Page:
It's no accident, Benedict argues, that in early drawings Christ was often depicted as a philosopher. Philosophy in the early centuries of the Christian era wasn't an academic discipline so much as a search for the proper way to live. Early Christians saw Jesus as offering the best way, one that made sense of the present by looking to the future. The good news brought by Christ, writes Benedict, was thus not only informative. It was also performative: that is, it provided an incentive and purpose for a particular lifestyle.
Faith, argues Benedict, is a "reaching out towards things that are still absent," but it also "gives us even now something of the reality we are waiting for, and this present reality constitutes for us a 'proof' of the things that are still unseen" (paragraph 7). This is the basis of the hope offered by Christ: that the future, although it can't be known, is nonetheless laden with promise, and that the awareness of this affects the way in which we live in the present. Hope, then, based on faith, isn't merely a yearning for the future; it's a present mode of living that's informed by hope in a positive future (shades of Rahner here).
This hope needs something infinite to ground it, to make it genuinely worthy of hope, and that infinite something is, of course, God (again, this is reminiscent of Rahner). The hope, furthermore, must be both personal and collective: that is, hope, like faith must be that which sustains the individual and binds together the community. In showing how this double movement is possible, Benedict does an especially fine job of arguing against private models of hope (such as those endorsed by some evangelicals) on the one hand and collectivist models (such as those endorsed by secular utopians) on the other (paragraphs 13-23). In the process, he also shows that Christian hope is compatible with human freedom, which always makes the future contingent, and human suffering, which is always voluntarily shared by God (paragraphs 24-31, 35-39).
This is Benedict at his finest: holding contraries in a creative tension, rather than rejecting one for the sake of the other to achieve logical neatness at the expense of theological depth. The personal and the communal, the present and the future, uncertainty and hope: these, the antipodes of human existence, are also the compass points Benedict wisely uses to help us better understand the manner of living taught by Jesus the philosopher.
Encyclical on Hope by Pope Benedict XVI Apr 8, 2008
Once again Pope Benedict has written a clear, insightful, inspiring document for Catholics and people of faith everywhere. "Hope" is a word bandied about these days and offered as a panacea to the world's ills. In this latest encyclical, the Holy Father shows us (through scripture reference) that hope is a freedom with responsibility. The message here, I believe, is that there is hope through worship of God. All things begin and end with Him, our Creator on whom this generation has turned its back.
Fresh Insights on Hope Apr 3, 2008
People ask why would anyone want to read an encyclical? To me, Benedict XVI is an excellent author and has written a wonderful letter. While reading this I became excited about my faith and anxious to learn more, to understand and share the insights of this marvelous new spiritual leader. As with his previous encyclical, Benedict discusses spirituality in a fresh new way. His insights may clarify challenges some Christians have with Vatican II spirituality.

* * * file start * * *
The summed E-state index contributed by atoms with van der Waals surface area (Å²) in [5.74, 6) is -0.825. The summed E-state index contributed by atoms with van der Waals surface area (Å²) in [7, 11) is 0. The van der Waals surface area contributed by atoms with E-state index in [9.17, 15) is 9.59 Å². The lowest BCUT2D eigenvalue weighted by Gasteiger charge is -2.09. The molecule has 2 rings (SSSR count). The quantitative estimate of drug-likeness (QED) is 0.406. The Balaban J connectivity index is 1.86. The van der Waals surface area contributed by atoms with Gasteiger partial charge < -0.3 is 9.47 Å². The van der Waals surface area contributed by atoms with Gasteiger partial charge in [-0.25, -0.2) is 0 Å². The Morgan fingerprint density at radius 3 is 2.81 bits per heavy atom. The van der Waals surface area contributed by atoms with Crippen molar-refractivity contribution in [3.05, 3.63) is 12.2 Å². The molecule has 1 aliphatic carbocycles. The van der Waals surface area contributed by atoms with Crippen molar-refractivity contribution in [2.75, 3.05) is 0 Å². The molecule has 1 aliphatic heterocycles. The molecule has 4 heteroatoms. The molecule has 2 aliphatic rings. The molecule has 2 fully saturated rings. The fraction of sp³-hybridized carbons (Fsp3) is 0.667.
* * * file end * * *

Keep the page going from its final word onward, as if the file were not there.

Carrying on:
The Pope begins strongly in the Introduction by referring to Romans 8:24: "in hope we were saved", and follows by explaining that our redemption is not simply given, it is "offered" to us and must be accepted as we lead our lives. I found the entire encyclical spiritually uplifting, but will only focus upon a few of the Pope's teachings:
The performative nature of the gift; Faith as substance; Faith leading to our ultimate goal; The community nature of hope; Prayer as hope.
Hope does not so much provide information as demand performance. According to Benedict. "hope is life changing". Through the letter we learn that God loves us very much and that we await his eternal love. The Pope refers to Romans 8:38 saying that human beings need unconditional love. Nothing can separate us from God's love. Hope, through such intense love, must be passed to others. Hope in God's overwhelming love must be shared.
Faith with hope is "the substance of things hoped for", It accepts facts and promises that are unseen and not able to be proven by earthly means. Hope infects our soul and allows us to accept the unseen. With hope our "faith gives life a new basis". Our way of acting and living" is the only proof needed. The peace, serenity, and happiness of Christians is the best proof of the value of our faith.
Hope leads to a contradiction. Our hope through Faith leads us to ask if we actually want eternal life. The Pope suggests we need to decide whether we really want the kingdom of Jesus, or earthly pleasure and success. This world's hope for me differs from my hope through God. Since hope leads us to revising our lives, living for others, and accepting God's eternal love, it clearly leads us to our ultimate goal of eternal life in heaven with our Savior and our God. Living with our hope is our choice.
Benedict says that hope is not individual. Our Christian hope is through community. Focusing upon myself is like a "prison" from which I must escape. We seek God as a community of believers instead of in a "selfish search for salvation which rejects the idea of serving others."
The Pope tells us that we are vessels of the Lord. As vessels our "hearts must be enlarged and then cleansed." We will work hard to attain such growth. We must develop our prayer lives to learn how to communicate with God. We must "learn what is worthy of God". We must ask not for worldly comforts and desires. We must purify our wants and needs.
Spe Salve presents a fresh approach to the teaching of ancient concepts. It is worth more than a quick glance. It needs to be studied and prayed over. I recommend this encyclical. I also recommend Benedict's first encyclical God Is Love: Deus Caritas Est
Comforting Mar 30, 2008
I read this book as my late mother was undergoing emergency surgery. It was very comforting and helped me a great deal to get through that experience. Pope Benedict is a wonderful writer and probably the greatest theologian alive today.